Aliens’ invasion is shown differently in the novel and movie. According to Wells, a large star or rather meteorite collides with the Earth “somewhere on the common between Horsell, Ottershaw, and Woking” in Britain. The Thing, as people call it, is a large cylinder with the most part buried in sand. The astronomer, Ogilvy, is the first to discover the cylinder and the news spreads quickly, and people gather around it propelled by curiosity to find out what is inside the Thing. Then, Martians emerge to the horror and dismay of the curious crowd. After a flash of light and three puffs of green smoke, a machine appears to direct its laser rays on people. “It was sweeping round swiftly and steadily, this flaming death, this invisible, inevitable sword of heat”. In Well’s story, the name of the protagonist, who takes readers on a thrilling and dangerous journey, is never mentioned. Spielberg’s character, Ray Farrier, played by Tom Cruise, is a divorced dock worker with two kids. He does not try to be a role model dad. One day, he observes a strange phenomenon of lightning that strikes in the same place several times. His curiosity draws him and other onlookers to the epicenter of the event. Cars come suddenly to a standstill and people gather around the hole in the asphalt somewhere in the city center. Than, a large tripod surfaces and starts a massacre of humankind. The fear and panic penetrate pages of the book and they are equally palpable in the movie: “The fear I felt was no rational fear, but a panic terror not only of the Martians, but of the dusk and stillness all about me. Such an extraordinary effect in unmanning me it had that I ran weeping silently as a child might do”.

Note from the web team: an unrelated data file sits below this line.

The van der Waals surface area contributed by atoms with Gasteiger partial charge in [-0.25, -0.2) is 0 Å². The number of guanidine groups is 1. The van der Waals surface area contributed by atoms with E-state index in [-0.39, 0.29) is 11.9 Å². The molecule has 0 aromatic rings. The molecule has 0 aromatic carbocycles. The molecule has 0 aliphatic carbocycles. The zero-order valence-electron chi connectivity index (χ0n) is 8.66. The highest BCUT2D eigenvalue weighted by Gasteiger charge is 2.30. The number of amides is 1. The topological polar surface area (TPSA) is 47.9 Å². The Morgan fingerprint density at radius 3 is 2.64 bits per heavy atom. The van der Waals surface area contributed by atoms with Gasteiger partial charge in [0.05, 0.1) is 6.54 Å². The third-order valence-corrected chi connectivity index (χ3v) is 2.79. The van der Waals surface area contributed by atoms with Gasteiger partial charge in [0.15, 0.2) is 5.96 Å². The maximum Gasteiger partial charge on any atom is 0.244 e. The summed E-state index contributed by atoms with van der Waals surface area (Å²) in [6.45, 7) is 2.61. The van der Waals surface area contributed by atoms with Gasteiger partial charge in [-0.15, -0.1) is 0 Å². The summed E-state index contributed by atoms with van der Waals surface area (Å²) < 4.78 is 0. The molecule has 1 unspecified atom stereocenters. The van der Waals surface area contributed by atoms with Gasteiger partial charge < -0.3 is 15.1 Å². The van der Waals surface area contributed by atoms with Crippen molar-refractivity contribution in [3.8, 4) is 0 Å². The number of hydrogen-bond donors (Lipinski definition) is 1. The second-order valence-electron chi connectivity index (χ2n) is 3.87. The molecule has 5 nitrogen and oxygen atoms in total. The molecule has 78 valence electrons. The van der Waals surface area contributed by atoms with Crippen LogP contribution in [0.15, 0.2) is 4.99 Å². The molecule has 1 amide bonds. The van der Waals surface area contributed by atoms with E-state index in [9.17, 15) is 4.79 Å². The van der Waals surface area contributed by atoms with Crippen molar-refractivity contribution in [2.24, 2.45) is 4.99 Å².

Besides disparities in details surrounding the main events, characters have more dissimilarities than similarities. The protagonist in the book is happily married, and he reunites with his wife at the end of the story. Spielberg’s hero undergoes misfortunes of encountering aliens together with his small daughter Rachel (Dakota Fanning). He derives courage and strength from protecting his child at all costs. The happy ending, when Ferrier takes his daughter safe and sound to her mother in Boston and reconciles with his son Robbie (Justin Chatwin) is an expected finale of the movie. Ogilvy in the book and Ogilvy in the movie are two different and distinct characters. The former is an astronomer who is quite interested in the Martians. He finds the fallen star, he is among the men who try to uncover the cylinder and he is a member of the Deputation that is burnt by aliens. Spielberg’s Ogilvy, played by Tim Robbins, is a man desperate to survive. He loses his family and is driven by the idea to revenge extraterrestrial creatures. Grief and fear gradually yield to despair and madness. 

It is always fascinating to watch the movie that diverges from the plot of the book in surprising directions. It is also inspiring to read the book that abounds in various minute details that stir the imagination. The novel and the film War of the Worlds use different means to convey the mood and inner tension of the main character and overall atmosphere of suspense and fear, touching nerves and triggering feelings with equal power. Wells and Spielberg form a perfect tandem, due to their talents and skills that are well acclaimed worldwide.

Code: writers15